In addition to social gaming, one of the fastest growing segments of the Internet is e-commerce. After years of startup neglect or avoidance, a host of young companies are employing proven models and leveraging the social web to create $100MM+ businesses. In a matter of only 18-24 months. The main reason for the rapid success is the wonderful combination of product/service scarcity with screaming deals. These startups are delivering real value to consumers and building scalable revenues early in the life cycle.
Along with private luxury goods shopping site, Gilt Groupe, which was founded by two classmates of mine from HBS, there is no hotter e-commerce company right now than Chicago-based company, Groupon. With Groupon just having raised $30MM Series B from Accel Partners, you will no doubt be seeing a slew of startups trying to emmulate their success by either extending the model to other categories or to other customer segments. These companies are called “Fast Followers.”
Groupon takes the old Entertainment Coupon Books that your mom used to buy and brings it to the modern web. Each day there is a “Deal of the Day” in a local city (massages, tickets to the opera, dining) for a screaming deal. The trick is that the deal is “triggered” only once enough people buy in. The notion is that this is supposed to create the incentive for you to want to share the deal with your friends and family, so everyone gets the deal. It’s great for service providers because they can set the parameters for the offer and know how many they have sold in advance. By combining the social web, virality, with hard-to-replicate deals, Groupon has created a compelling business model.
I decided to take a closer look at Groupon’s business. While extremely impressed with what they have done in a short amount of time, I think there are a few things they, or a Fast Follower, could improve upon.
First off, what are people buying? Based on the number of consumers, 7 of the top 10 sales across 5 cities were medium-end dining deals. It is interesting to note that this was consistent across all of the cities- no one location dominates the list.
But, “cheap eats” and less popular restaurants might have a harder time driving sales. That, and more niche businesses (such as singing telegrams, piano fixers, dinner theater) do not seem to be generating interest. Given limited company resources, these are not providers and offers I would spend much time on. They may even have the potential of “cheapening” the brand.
Looking at gross revenue, you can see some interesting patterns and potentially where the large opportunities might be. Groupon sold $250K worth of “Napa Valley Wine Train” tickets, which is amazing. That, coupled with the #2 highest grossing offer, a hotel, suggest that high-end experiences and local “staycation” hotel deals could be a huge business driver. It was interesting to find that while the top 10 sales by people were distributed fairly evenly across the cities, Boston drove 8 out of the top 10 highest sales by revenue. There is something about Boston and the demographics that makes the Groupon model so attractive. Hmmmmm….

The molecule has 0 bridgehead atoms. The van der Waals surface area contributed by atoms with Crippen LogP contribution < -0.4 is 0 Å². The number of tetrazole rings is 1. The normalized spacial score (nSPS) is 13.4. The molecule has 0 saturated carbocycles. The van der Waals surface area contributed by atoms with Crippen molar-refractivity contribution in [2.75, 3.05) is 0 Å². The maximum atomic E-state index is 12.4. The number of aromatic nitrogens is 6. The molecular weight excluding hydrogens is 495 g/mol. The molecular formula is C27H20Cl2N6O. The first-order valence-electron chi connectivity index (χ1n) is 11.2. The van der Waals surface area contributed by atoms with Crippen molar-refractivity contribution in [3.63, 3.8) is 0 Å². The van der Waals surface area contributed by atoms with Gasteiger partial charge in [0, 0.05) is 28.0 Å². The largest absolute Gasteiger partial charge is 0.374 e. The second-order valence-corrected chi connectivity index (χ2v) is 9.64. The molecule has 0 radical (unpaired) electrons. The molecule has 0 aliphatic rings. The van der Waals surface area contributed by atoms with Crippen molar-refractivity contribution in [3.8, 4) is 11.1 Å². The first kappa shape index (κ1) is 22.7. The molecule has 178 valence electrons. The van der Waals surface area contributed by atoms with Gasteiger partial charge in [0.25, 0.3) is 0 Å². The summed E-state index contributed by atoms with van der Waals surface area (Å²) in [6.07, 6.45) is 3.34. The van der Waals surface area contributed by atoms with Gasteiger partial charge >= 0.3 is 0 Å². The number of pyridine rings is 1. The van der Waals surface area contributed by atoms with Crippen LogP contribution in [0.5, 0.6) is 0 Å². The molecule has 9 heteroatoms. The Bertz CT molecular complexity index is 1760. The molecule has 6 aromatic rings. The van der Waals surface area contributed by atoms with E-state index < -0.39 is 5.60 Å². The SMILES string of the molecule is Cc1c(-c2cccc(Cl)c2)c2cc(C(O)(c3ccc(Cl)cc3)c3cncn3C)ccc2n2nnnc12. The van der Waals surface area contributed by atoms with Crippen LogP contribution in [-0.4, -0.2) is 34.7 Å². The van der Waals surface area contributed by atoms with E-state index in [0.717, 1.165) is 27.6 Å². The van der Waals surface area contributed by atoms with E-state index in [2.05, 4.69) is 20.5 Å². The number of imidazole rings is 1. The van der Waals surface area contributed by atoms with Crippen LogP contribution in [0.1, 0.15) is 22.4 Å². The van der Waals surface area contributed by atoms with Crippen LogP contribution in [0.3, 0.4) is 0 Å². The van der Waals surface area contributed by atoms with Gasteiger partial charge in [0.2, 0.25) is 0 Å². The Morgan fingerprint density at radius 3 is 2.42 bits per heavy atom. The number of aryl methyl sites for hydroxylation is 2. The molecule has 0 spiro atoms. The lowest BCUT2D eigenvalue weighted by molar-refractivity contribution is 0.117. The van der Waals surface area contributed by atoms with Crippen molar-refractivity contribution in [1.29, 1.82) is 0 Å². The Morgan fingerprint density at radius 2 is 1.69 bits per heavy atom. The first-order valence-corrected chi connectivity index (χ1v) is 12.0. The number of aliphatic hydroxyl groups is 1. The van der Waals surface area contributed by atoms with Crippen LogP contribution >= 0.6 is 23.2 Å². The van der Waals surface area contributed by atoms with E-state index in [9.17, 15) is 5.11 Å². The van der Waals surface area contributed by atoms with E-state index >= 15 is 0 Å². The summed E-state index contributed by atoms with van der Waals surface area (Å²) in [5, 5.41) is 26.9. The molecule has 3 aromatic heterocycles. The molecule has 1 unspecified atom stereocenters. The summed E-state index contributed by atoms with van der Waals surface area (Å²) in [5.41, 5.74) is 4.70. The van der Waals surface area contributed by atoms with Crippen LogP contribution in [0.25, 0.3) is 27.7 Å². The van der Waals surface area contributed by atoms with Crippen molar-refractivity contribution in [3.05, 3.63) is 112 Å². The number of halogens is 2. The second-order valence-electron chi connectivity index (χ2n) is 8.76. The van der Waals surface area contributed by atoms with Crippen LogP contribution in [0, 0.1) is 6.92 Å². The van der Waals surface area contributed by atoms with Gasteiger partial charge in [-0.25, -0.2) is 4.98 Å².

Contrary to my going in assumption, the actual discount matters less than the perceived value of the deal. This suggests that Groupon might want to think less about pushing the % off and focus more on scarcity and the uniqueness of the deal.
I did a quick scatterplot of all the deals and the three outliers were Bartending school, the Napa Valley Wine Train, and the hotel deal. Something about those deals in terms of price point, scarcity, value were the best from a business perspective.
Two final points. One, I think the social component inherent in the product could be much stronger. I’ll leave it at that. Second, and most important (I am burying the lead on purpose because no one will read this far), the company needs to find a simple technology solution to allow service providers to self-list. There is too much friction in getting listings.
Groupon is a terrific company that discovered a potentially valuable and scalable business model. And they have executed incredibly well. Here are the things they are someone else could do to make the company even better:
1) Provide a self-serve technology platform for business to be part of the service; everything is done currently by brute force, resulting in limited inventory. Yelp and Google provide two models where local vendors have participated.
2) Leverage the social experience. Despite the name, social is not a core part of the product experience
3) 2-3 biggest drivers of revenue, profitability, and scarcity: hotels, high-end dining, special events.
4) Target right offers to the most opportune audience
5) Personalization; one-size fits all now for all their offers